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Automated Malware Analysis Under Attack
Malware writers go low-tech in their latest attempt to escape detection, waiting for human input -- a mouse click -- before running their code
The world suddenly changed for antivirus companies in 2004.
During the previous two years, malware writers had kept up a steady stream -- a trickle, in retrospect -- of viruses, Trojan horses, and worms. Security firm Symantec, for example, added approximately 20,000 new signatures each year to its Norton antivirus software to keep up with the malware flow. But in 2004, the number of new malware variants skyrocketed, forcing Symantec to add 75,000 signatures that year, 169,000 signatures in 2006, and 1.7 million signatures in 2008. This year, its software carries 21.5 million signatures, according to the firm's latest data.
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Without automating the analysis of pernicious programs, antivirus firms would be overwhelmed.
But increasingly, malware writers are finding ways to attack antivirus firms' ability to cope with the flood of malicious binaries, and that could stress the entire system for triaging and analyzing malware.
"If malware can hide itself from automated threat analysis systems, it can blend in with millions of sample files and antivirus applications may not be able to figure out that it is malicious," Symantec researcher Hiroshi Shinotsuka said in an October blog post. "Therefore, both malware and packer program authors attempt to utilize techniques to hide malicious files from automated threat analysis systems."
The average antivirus firm sifts through hundreds of thousands of binaries every day to identify tens of thousands of new variants that may be targeting customers. And those estimates may be low: Symantec's systems had to wade through an ocean of 403 million unique variants of malware in 2011, a 41 percent increase over the previous year, the company said in its Internet Security Threat Report released in April.
Meanwhile, attackers have slowly escalated their methods. The first attempts merely aimed to overwhelm antivirus firms processes, using packers and obfuscation to turn a single piece of malware into multiple, dissimilar binaries. Then, attackers built their malware to look for signs that it was running inside an analysis environment, most commonly a virtual machine.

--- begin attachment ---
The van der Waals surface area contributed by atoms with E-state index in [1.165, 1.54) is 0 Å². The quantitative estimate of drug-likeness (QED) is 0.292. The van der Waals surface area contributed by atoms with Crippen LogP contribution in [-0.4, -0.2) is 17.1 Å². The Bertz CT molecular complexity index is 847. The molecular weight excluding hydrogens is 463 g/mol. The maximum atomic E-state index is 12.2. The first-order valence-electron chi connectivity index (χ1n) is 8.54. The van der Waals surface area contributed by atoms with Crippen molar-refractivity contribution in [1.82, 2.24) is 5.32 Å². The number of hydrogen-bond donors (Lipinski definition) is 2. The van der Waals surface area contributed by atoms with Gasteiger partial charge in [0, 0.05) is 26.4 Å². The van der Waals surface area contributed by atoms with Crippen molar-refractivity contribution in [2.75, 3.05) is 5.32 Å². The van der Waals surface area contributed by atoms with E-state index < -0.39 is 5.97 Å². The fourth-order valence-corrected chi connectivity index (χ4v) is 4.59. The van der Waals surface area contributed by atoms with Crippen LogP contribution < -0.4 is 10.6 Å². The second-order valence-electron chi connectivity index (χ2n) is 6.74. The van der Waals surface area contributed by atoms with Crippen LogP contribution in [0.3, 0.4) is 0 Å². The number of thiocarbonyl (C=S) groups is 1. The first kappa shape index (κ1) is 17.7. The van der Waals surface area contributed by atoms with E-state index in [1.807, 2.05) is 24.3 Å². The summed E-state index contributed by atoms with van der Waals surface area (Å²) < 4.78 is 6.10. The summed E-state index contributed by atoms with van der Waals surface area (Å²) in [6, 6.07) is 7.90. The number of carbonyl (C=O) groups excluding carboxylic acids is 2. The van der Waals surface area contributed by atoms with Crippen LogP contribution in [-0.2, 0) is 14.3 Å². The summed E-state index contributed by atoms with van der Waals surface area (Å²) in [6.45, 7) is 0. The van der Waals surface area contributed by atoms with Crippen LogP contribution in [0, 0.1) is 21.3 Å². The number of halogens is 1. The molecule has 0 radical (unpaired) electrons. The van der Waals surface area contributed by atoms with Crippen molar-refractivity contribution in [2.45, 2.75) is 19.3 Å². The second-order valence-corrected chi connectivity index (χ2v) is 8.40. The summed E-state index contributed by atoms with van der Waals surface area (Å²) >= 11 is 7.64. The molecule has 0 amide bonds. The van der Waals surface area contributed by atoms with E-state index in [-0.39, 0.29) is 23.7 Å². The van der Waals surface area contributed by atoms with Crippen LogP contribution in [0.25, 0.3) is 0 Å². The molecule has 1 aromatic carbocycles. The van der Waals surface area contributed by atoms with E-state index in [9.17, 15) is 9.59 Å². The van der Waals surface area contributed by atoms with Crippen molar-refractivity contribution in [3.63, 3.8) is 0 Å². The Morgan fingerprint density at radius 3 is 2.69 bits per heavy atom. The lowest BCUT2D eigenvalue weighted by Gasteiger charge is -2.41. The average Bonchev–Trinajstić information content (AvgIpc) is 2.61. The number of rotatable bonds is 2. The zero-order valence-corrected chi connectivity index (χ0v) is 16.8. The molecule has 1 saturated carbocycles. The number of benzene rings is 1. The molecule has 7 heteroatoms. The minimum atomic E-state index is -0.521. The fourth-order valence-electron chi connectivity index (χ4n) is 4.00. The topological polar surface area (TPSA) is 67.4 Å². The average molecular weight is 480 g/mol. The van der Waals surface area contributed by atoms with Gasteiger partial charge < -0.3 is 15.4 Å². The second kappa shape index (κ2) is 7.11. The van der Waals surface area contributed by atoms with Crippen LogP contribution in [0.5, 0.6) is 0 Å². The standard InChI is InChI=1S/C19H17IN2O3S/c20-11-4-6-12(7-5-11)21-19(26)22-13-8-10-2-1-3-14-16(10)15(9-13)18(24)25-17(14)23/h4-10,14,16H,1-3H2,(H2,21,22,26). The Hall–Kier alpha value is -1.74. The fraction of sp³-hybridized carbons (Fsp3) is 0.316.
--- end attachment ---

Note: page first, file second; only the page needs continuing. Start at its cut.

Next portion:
"We have seen threats that will check 50 different attributes of the environment before they start running," said Liam O Murchu, a researcher with Symantec's security response team.
More technical attacks have emerged, however. The Flashback Trojan, which infected both Windows and Mac OS X systems, locked itself to a system using an encryption algorithm based on a key derived from the specific system's properties. Gauss took the technique even further.
[Malicious programs continually evolved in 2012, whether using new technical approaches to infection, novel business models, or demonstrating the vulnerability of areas thought unrelated to cybersecurity. See Slide Show: Top 10 Malware Advances In 2012.]
A new Trojan has taken a much simpler approach. The program, known as UpClicker, looks for evidence that it's running on a human-controlled machine. Because automated malware analysis platforms typically run for only a few minutes with no human interaction, UpClicker waits for the left mouse button to be released. Only then does the malware run its main process.
In an analysis of the UpClicker Trojan, threat-protection firm FireEye found that the simple technique works well.
"They went for a very specific thing, where, unless the mouse button is released, it won't do anything," says Abhishek Singh, a senior malware research engineer with the company. "So it provides a bit of a challenge for the sandboxed systems."
When it infects the system, UpClicker takes an innocuous first step, binding itself to the mouse. The malware then hibernates until a user clicks the left mouse button and then releases it. Unless security researchers emulate the button press, automated analysis systems will stop observing the malware before its actually does any malicious activity, and the code will not be flagged for further investigation.
"When you are dealing with malware that requires a certain level of interaction, or a certain level of activity, or looking for things that exist on the host, or things that should not exist on the host, that's when these systems start having difficulty, and the playing field changes substantially," says Dean De Beer, chief technology officer with ThreatGRID, a provider of malware analysis services.
To fight against techniques designed to prevent malware from giving itself away to analysts, ThreatGRID's engineers will review any samples that did not run in their environment to ascertain why, he says. Many times the problem may be a bug in the system, but quite often the failure is due to malware designed to stymie analysis.
The arms race between malware authors and security firms will continue, Symantec's O Murchu says. The vast majority of malware developers are unlikely to code their malware to evade analysis, but the researcher does expect to see the increasing -- albeit slow -- adoption of the techniques.
"If there were a huge change in the techniques, we [the security firm] are all watching out for that, and we would all change our systems to deal with it," he says.
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